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Tajik Youth Look To Mosque For Outlet

  • Farangis Najibullah

Children play along a roadside in Isfara district. There is little else to do in the town, which has no movie theater or mall.

Children play along a roadside in Isfara district. There is little else to do in the town, which has no movie theater or mall.

Farhod Hasanov has never heard of e-mail, or Facebook, or other social-networking tools teenagers in other parts of the world take for granted in this digital age.

The 17-year-old Tajik student does know what it takes to feed a family of five, however.

"I help my father cutting wood, collecting fodder for our cattle, and harvesting apricots in our backyard, because we need them all during the winter season," Hasanov says. "If you buy them from the bazaar, it will cost a lot of money and then you would have to cut back on other things, like clothes."

Farhod lives in the village of Tagisada in Tajikistan's northern Isfara district, a remote village where most locals make a living by farming or working in Russia as migrant laborers.

To connect to the Internet or watch a movie at a cinema, Farhod would have to take a bus 30 kilometers to the nearest town, Isfara. But Farhod, speaking with a group of friends outside a former madrasah (Islamic religious school) in his village, says he can't afford such hobbies.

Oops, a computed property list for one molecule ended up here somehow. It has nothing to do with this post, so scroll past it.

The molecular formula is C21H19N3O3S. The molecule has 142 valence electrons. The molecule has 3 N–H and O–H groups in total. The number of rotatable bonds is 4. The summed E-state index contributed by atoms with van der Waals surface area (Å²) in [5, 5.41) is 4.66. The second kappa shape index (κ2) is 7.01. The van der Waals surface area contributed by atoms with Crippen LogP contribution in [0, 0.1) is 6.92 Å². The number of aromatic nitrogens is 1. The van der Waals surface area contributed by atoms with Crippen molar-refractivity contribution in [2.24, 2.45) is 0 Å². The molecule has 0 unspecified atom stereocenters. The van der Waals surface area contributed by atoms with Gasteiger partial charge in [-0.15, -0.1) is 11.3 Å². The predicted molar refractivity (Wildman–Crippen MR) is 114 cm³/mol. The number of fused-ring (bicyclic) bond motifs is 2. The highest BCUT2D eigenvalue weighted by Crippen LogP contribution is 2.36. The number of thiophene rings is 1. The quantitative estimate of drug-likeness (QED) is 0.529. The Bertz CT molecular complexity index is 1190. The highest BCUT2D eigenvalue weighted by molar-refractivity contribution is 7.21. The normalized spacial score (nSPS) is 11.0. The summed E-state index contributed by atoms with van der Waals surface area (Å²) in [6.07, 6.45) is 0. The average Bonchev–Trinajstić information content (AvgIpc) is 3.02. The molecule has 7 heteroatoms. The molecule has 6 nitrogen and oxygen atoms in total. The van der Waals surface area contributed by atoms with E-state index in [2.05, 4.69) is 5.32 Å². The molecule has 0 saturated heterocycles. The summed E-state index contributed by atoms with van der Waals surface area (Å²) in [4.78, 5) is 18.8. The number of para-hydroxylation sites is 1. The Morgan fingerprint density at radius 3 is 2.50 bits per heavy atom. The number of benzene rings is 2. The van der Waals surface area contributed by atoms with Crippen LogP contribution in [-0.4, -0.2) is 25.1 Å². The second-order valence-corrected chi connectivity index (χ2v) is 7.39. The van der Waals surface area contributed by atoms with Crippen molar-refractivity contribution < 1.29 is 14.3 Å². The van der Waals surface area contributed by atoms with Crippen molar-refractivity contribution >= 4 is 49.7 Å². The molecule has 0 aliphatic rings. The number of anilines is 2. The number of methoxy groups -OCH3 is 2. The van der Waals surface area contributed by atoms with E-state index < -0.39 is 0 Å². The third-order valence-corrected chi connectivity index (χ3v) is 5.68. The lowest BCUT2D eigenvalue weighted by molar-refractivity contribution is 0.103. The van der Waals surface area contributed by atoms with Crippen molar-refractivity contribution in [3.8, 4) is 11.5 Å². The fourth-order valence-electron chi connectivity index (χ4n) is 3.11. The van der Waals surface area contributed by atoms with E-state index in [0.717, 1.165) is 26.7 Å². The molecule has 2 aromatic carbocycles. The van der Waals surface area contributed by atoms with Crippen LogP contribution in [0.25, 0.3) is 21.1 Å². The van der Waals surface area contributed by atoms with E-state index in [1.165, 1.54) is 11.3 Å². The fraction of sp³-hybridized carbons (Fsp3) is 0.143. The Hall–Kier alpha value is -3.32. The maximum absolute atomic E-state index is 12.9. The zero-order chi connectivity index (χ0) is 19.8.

Farhod and many of his friends used to study at the madrasah, but the authorities closed the madrasah down a few years ago amid rumors that some of its students had joined extremist groups in Afghanistan.

The move came amid growing concerns in Tajikistan that some extremist groups were seeking to take advantage of the rising influence of Islam to recruit supporters, especially among the young Tajiks. Islam is rapidly on the rise in Tajikistan, and observers note that Tajikistan's younger generation is far more religious than their parents, who were brought up during the Soviet era.

Aside from registered religious schools like Farhod's, the authorities have also closed down several unregistered madrasahs in recent years. A number of mosques have been raided amid suspicions that their imams were conducting unsanctioned religious lessons for children. Some imams, especially graduates of foreign madrasahs, have been accused of using mosque sermons to promote radical agendas of unsanctioned groups, such as Salafiya, the Islamic Movement of Uzbekistan, and Hizb ut-Tahrir.

'No Place to Socialize'

"I go to mosque because I meet other young people there," says Farhod, who regularly attends prayers along with most of his friends -- a practice they say they began at the age of six or seven.